The Best and Worst

Illinois played great for 20 minutes against Colorado, followed by one of it's poorest stretches of the season in the second half. For a team that's been hit or miss, Friday was the status quo.

AUSTIN, Texas - Excited to win in the NCAA Tournament for the first time in two years? You bet.

Relieved for not blowing a double-digit halftime lead? No doubt. There was a mix of emotions in the Illinois locker room Friday following it's 57-49 win against Colorado in the second round of the NCAA Tournament.

The win advanced the Illini into the third round to face No. 2 Miami, a chance to reach the Sweet Sixteen for the first time since 2005.

The celebration, however, was accompanied by questions from the media about the dismal play in the second half, where the Illini hit 3 of 22 shots and managed only three points in the first 11:30 of the final segment.

Frustration gave way to resiliency and toughness as seniors D.J. Richardson and Brandon Paul led the comeback after getting down by as many as five points with nine minutes to play.

And since the Illini have been hit or miss for most of the season, why would the pattern stop now?

"I thought it was only fitting that the game was maybe about as strange a game in terms of the ebb and flow of the game that I've been associated with," Groce said. "We have done it the hard way all year."

At this point, senior Sam McLaurin said, facing adverse situations is almost second nature, something expected for a team that's 7-0 this season in games decided by five points or less.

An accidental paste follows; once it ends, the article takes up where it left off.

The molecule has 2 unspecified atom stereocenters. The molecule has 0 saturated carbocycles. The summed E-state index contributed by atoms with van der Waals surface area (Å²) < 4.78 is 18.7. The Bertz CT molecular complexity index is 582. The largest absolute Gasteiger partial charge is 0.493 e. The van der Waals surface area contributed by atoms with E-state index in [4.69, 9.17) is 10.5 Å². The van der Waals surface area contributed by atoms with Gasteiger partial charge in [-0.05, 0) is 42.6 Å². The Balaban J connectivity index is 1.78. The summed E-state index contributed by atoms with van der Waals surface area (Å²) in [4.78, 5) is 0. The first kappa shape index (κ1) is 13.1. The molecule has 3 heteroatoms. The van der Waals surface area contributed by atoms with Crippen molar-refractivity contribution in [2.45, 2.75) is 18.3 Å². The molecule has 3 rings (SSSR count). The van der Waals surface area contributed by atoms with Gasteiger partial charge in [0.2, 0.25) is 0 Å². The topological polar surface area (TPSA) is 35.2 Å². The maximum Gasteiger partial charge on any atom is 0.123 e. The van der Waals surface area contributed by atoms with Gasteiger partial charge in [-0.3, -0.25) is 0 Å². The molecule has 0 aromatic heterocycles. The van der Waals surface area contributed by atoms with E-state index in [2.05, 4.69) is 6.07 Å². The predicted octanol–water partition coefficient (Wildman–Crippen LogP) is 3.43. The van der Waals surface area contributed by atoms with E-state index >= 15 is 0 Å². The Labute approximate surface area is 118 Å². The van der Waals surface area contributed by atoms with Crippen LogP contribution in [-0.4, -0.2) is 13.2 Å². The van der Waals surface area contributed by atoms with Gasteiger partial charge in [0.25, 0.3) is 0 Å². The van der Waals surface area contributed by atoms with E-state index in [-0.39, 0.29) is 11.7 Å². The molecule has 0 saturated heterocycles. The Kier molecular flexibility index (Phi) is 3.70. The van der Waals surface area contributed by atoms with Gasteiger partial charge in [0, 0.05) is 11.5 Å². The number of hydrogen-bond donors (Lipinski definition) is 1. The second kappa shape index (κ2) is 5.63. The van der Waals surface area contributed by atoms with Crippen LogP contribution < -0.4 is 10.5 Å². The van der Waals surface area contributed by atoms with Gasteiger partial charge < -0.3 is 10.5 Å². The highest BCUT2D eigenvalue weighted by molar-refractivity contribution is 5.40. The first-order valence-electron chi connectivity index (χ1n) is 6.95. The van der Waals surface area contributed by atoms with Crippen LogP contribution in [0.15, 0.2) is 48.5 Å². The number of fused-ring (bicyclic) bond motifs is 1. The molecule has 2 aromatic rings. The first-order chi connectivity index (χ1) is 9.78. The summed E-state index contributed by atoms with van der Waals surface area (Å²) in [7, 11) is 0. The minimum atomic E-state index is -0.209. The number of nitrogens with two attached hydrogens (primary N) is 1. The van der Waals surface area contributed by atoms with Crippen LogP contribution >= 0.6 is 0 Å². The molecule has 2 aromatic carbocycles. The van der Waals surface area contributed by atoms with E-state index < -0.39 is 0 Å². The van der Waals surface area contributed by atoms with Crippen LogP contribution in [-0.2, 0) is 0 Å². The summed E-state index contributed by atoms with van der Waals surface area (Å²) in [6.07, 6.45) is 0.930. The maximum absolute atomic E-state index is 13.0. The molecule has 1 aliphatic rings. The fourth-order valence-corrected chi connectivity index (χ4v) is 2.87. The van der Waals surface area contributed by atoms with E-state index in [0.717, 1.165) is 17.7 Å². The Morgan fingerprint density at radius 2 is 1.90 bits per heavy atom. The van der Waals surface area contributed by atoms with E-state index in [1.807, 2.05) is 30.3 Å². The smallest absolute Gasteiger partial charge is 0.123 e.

"We've done this a couple times, so guys don't have a problem keeping their poise," McLaurin said.

Friday's final margin wasn't less than five points, but it was grind-it-out style, a harrowing way to live in March but a win nonetheless.

It wouldn't be so frustrating if the Illini didn't show the capability that they did in the first half.

Locked in defensively, they held Colorado to 37 percent shooting and scored 15 points off eight Buffaloes turnovers.

Offensively, the team was aggressive but under control, stepping into good shots from the 3-point line with confidence and attacking the basket when the situation called for it.

It was one of the best 20 minutes of basketball Illinois played all season.

It was then followed by one of the worst 10 minute stretches. But when it mattered most, they refused to bow out of the World's Greatest Tournament early, finishing the game on an 18-5 run.

"Down the stretch things weren't going well for us," Paul said. "But we kept playing, kept fighting.

"We got guys that continue to make plays and now we're on to the next. Our focus was on Colorado. Now it's on Miami."

At this point, where winners play on and losers go home, it's absolutely true to say the way you win doesn't matter. But the way you're playing does mean something moving forward.

Can the Illini remain confident if a team with the caliber of talent like Miami has goes on a double digit scoring run Sunday? Will they be able to withstand a major blow and make a comeback against the ACC Champs? Will one stellar half preceded or followed by a subpar one be enough to reach the Sweet Sixteen?

The real question is, do you really want to find out?

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